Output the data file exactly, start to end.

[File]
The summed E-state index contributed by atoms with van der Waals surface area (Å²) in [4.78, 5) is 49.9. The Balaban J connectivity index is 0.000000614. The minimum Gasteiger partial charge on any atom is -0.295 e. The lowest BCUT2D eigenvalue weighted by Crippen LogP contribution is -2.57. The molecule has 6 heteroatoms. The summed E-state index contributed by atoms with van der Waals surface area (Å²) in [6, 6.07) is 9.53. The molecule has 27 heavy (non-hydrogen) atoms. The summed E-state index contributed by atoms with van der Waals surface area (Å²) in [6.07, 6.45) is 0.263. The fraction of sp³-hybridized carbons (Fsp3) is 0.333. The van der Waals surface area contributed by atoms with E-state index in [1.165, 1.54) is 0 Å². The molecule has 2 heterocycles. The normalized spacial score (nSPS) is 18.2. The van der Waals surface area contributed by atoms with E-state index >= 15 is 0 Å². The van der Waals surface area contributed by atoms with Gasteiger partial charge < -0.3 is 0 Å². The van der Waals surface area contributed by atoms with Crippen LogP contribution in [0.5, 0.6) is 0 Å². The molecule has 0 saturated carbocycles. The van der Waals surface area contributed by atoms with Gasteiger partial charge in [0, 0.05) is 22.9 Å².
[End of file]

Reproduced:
The summed E-state index contributed by atoms with van der Waals surface area (Å²) in [4.78, 5) is 49.9. The Balaban J connectivity index is 0.000000614. The minimum Gasteiger partial charge on any atom is -0.295 e. The lowest BCUT2D eigenvalue weighted by Crippen LogP contribution is -2.57. The molecule has 6 heteroatoms. The summed E-state index contributed by atoms with van der Waals surface area (Å²) in [6, 6.07) is 9.53. The molecule has 27 heavy (non-hydrogen) atoms. The summed E-state index contributed by atoms with van der Waals surface area (Å²) in [6.07, 6.45) is 0.263. The fraction of sp³-hybridized carbons (Fsp3) is 0.333. The van der Waals surface area contributed by atoms with E-state index in [1.165, 1.54) is 0 Å². The molecule has 2 heterocycles. The normalized spacial score (nSPS) is 18.2. The van der Waals surface area contributed by atoms with E-state index >= 15 is 0 Å². The van der Waals surface area contributed by atoms with Gasteiger partial charge < -0.3 is 0 Å². The van der Waals surface area contributed by atoms with Crippen LogP contribution in [0.5, 0.6) is 0 Å². The molecule has 0 saturated carbocycles. The van der Waals surface area contributed by atoms with Gasteiger partial charge in [0, 0.05) is 22.9 Å².